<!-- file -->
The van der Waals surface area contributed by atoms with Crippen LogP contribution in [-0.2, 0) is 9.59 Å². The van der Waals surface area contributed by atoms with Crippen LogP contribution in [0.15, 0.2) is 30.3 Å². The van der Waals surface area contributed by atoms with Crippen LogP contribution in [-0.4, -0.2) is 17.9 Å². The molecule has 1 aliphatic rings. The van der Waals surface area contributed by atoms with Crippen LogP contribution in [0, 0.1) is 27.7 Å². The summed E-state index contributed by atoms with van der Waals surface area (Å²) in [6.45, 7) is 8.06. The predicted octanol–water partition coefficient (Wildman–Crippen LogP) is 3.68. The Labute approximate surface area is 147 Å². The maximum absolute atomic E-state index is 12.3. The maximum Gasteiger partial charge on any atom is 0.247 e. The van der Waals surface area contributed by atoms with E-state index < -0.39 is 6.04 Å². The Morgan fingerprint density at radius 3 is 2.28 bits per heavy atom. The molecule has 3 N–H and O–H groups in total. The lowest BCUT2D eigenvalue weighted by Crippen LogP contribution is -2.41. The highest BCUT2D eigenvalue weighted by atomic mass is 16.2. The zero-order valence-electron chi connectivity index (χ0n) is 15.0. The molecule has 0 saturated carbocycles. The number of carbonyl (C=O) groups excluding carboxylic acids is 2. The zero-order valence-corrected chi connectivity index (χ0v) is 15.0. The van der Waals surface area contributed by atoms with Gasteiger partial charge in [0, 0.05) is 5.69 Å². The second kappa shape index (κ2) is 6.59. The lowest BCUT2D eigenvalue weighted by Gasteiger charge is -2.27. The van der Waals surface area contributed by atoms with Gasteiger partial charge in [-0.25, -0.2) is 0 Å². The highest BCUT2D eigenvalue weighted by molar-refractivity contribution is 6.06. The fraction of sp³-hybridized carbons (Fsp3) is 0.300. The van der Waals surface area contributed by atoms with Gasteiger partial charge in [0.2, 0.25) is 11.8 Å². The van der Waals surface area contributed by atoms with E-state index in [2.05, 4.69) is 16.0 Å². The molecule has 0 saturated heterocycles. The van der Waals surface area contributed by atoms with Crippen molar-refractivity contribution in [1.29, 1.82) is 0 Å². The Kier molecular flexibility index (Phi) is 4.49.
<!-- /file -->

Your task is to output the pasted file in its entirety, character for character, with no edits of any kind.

The van der Waals surface area contributed by atoms with Crippen LogP contribution in [-0.2, 0) is 9.59 Å². The van der Waals surface area contributed by atoms with Crippen LogP contribution in [0.15, 0.2) is 30.3 Å². The van der Waals surface area contributed by atoms with Crippen LogP contribution in [-0.4, -0.2) is 17.9 Å². The molecule has 1 aliphatic rings. The van der Waals surface area contributed by atoms with Crippen LogP contribution in [0, 0.1) is 27.7 Å². The summed E-state index contributed by atoms with van der Waals surface area (Å²) in [6.45, 7) is 8.06. The predicted octanol–water partition coefficient (Wildman–Crippen LogP) is 3.68. The Labute approximate surface area is 147 Å². The maximum absolute atomic E-state index is 12.3. The maximum Gasteiger partial charge on any atom is 0.247 e. The van der Waals surface area contributed by atoms with E-state index < -0.39 is 6.04 Å². The Morgan fingerprint density at radius 3 is 2.28 bits per heavy atom. The molecule has 3 N–H and O–H groups in total. The lowest BCUT2D eigenvalue weighted by Crippen LogP contribution is -2.41. The highest BCUT2D eigenvalue weighted by atomic mass is 16.2. The zero-order valence-electron chi connectivity index (χ0n) is 15.0. The molecule has 0 saturated carbocycles. The number of carbonyl (C=O) groups excluding carboxylic acids is 2. The zero-order valence-corrected chi connectivity index (χ0v) is 15.0. The van der Waals surface area contributed by atoms with Gasteiger partial charge in [0, 0.05) is 5.69 Å². The second kappa shape index (κ2) is 6.59. The lowest BCUT2D eigenvalue weighted by Gasteiger charge is -2.27. The van der Waals surface area contributed by atoms with Gasteiger partial charge in [-0.25, -0.2) is 0 Å². The highest BCUT2D eigenvalue weighted by molar-refractivity contribution is 6.06. The fraction of sp³-hybridized carbons (Fsp3) is 0.300. The van der Waals surface area contributed by atoms with Gasteiger partial charge in [0.2, 0.25) is 11.8 Å². The van der Waals surface area contributed by atoms with E-state index in [2.05, 4.69) is 16.0 Å². The molecule has 0 saturated heterocycles. The van der Waals surface area contributed by atoms with Crippen molar-refractivity contribution in [1.29, 1.82) is 0 Å². The Kier molecular flexibility index (Phi) is 4.49.